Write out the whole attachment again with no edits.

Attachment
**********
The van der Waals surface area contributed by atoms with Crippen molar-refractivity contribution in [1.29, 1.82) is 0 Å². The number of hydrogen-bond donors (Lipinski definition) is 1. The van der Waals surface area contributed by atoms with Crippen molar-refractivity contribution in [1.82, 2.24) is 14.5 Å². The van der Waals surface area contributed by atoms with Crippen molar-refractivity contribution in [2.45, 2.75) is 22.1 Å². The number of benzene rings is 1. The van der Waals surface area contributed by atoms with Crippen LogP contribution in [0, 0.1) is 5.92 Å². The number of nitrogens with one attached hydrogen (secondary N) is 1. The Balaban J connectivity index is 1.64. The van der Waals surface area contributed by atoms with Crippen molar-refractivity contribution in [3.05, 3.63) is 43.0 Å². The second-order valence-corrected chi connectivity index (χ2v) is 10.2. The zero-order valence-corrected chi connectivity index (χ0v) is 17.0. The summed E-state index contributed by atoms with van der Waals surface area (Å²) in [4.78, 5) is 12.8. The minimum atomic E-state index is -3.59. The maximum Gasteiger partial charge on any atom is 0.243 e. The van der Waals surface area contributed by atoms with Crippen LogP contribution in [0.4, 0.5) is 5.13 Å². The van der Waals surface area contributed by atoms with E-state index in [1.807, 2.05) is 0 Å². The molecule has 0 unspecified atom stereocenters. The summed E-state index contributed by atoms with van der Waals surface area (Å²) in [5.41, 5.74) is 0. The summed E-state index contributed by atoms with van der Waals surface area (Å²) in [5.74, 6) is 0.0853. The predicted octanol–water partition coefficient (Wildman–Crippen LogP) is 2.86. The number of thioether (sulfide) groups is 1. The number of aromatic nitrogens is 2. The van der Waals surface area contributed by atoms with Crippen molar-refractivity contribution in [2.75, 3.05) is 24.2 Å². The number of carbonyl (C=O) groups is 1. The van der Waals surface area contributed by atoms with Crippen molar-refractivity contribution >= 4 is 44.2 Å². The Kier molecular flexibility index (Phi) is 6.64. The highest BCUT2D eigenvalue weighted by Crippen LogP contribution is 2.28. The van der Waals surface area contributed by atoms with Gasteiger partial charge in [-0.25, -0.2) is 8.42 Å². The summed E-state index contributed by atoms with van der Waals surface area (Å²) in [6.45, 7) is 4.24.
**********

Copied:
The van der Waals surface area contributed by atoms with Crippen molar-refractivity contribution in [1.29, 1.82) is 0 Å². The number of hydrogen-bond donors (Lipinski definition) is 1. The van der Waals surface area contributed by atoms with Crippen molar-refractivity contribution in [1.82, 2.24) is 14.5 Å². The van der Waals surface area contributed by atoms with Crippen molar-refractivity contribution in [2.45, 2.75) is 22.1 Å². The number of benzene rings is 1. The van der Waals surface area contributed by atoms with Crippen LogP contribution in [0, 0.1) is 5.92 Å². The number of nitrogens with one attached hydrogen (secondary N) is 1. The Balaban J connectivity index is 1.64. The van der Waals surface area contributed by atoms with Crippen molar-refractivity contribution in [3.05, 3.63) is 43.0 Å². The second-order valence-corrected chi connectivity index (χ2v) is 10.2. The zero-order valence-corrected chi connectivity index (χ0v) is 17.0. The summed E-state index contributed by atoms with van der Waals surface area (Å²) in [4.78, 5) is 12.8. The minimum atomic E-state index is -3.59. The maximum Gasteiger partial charge on any atom is 0.243 e. The van der Waals surface area contributed by atoms with Crippen LogP contribution in [0.4, 0.5) is 5.13 Å². The van der Waals surface area contributed by atoms with E-state index in [1.807, 2.05) is 0 Å². The molecule has 0 unspecified atom stereocenters. The summed E-state index contributed by atoms with van der Waals surface area (Å²) in [5.41, 5.74) is 0. The summed E-state index contributed by atoms with van der Waals surface area (Å²) in [5.74, 6) is 0.0853. The predicted octanol–water partition coefficient (Wildman–Crippen LogP) is 2.86. The number of thioether (sulfide) groups is 1. The number of aromatic nitrogens is 2. The van der Waals surface area contributed by atoms with Crippen molar-refractivity contribution in [2.75, 3.05) is 24.2 Å². The number of carbonyl (C=O) groups is 1. The van der Waals surface area contributed by atoms with Crippen molar-refractivity contribution >= 4 is 44.2 Å². The Kier molecular flexibility index (Phi) is 6.64. The highest BCUT2D eigenvalue weighted by Crippen LogP contribution is 2.28. The van der Waals surface area contributed by atoms with Gasteiger partial charge in [-0.25, -0.2) is 8.42 Å². The summed E-state index contributed by atoms with van der Waals surface area (Å²) in [6.45, 7) is 4.24.